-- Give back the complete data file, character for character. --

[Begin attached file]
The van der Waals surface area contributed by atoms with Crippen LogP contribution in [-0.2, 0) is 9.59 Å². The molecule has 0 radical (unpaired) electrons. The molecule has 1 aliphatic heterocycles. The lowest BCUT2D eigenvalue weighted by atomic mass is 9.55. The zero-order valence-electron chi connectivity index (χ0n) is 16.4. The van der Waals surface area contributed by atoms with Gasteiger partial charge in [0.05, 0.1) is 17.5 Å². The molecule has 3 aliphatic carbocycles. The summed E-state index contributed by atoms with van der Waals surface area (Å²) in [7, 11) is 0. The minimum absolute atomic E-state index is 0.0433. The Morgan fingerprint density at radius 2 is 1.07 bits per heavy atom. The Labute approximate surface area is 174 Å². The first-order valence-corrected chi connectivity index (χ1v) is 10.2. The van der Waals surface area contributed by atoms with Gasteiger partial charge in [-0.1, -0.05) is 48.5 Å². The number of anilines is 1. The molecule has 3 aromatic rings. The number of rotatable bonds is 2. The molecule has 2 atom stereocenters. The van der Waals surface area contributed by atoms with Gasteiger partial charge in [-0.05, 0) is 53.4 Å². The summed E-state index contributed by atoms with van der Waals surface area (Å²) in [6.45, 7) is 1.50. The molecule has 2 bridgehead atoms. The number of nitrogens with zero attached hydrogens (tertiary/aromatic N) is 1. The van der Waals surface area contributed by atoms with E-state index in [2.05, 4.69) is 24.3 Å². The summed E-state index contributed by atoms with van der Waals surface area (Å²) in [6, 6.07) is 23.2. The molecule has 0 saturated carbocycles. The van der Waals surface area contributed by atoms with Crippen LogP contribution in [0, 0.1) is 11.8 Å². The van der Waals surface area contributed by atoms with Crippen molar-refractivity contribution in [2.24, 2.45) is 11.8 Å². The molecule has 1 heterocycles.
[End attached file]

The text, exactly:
The van der Waals surface area contributed by atoms with Crippen LogP contribution in [-0.2, 0) is 9.59 Å². The molecule has 0 radical (unpaired) electrons. The molecule has 1 aliphatic heterocycles. The lowest BCUT2D eigenvalue weighted by atomic mass is 9.55. The zero-order valence-electron chi connectivity index (χ0n) is 16.4. The van der Waals surface area contributed by atoms with Gasteiger partial charge in [0.05, 0.1) is 17.5 Å². The molecule has 3 aliphatic carbocycles. The summed E-state index contributed by atoms with van der Waals surface area (Å²) in [7, 11) is 0. The minimum absolute atomic E-state index is 0.0433. The Morgan fingerprint density at radius 2 is 1.07 bits per heavy atom. The Labute approximate surface area is 174 Å². The first-order valence-corrected chi connectivity index (χ1v) is 10.2. The van der Waals surface area contributed by atoms with Gasteiger partial charge in [-0.1, -0.05) is 48.5 Å². The number of anilines is 1. The molecule has 3 aromatic rings. The number of rotatable bonds is 2. The molecule has 2 atom stereocenters. The van der Waals surface area contributed by atoms with Gasteiger partial charge in [-0.05, 0) is 53.4 Å². The summed E-state index contributed by atoms with van der Waals surface area (Å²) in [6.45, 7) is 1.50. The molecule has 2 bridgehead atoms. The number of nitrogens with zero attached hydrogens (tertiary/aromatic N) is 1. The van der Waals surface area contributed by atoms with E-state index in [2.05, 4.69) is 24.3 Å². The summed E-state index contributed by atoms with van der Waals surface area (Å²) in [6, 6.07) is 23.2. The molecule has 0 saturated carbocycles. The van der Waals surface area contributed by atoms with Crippen LogP contribution in [0, 0.1) is 11.8 Å². The van der Waals surface area contributed by atoms with Crippen molar-refractivity contribution in [2.24, 2.45) is 11.8 Å². The molecule has 1 heterocycles.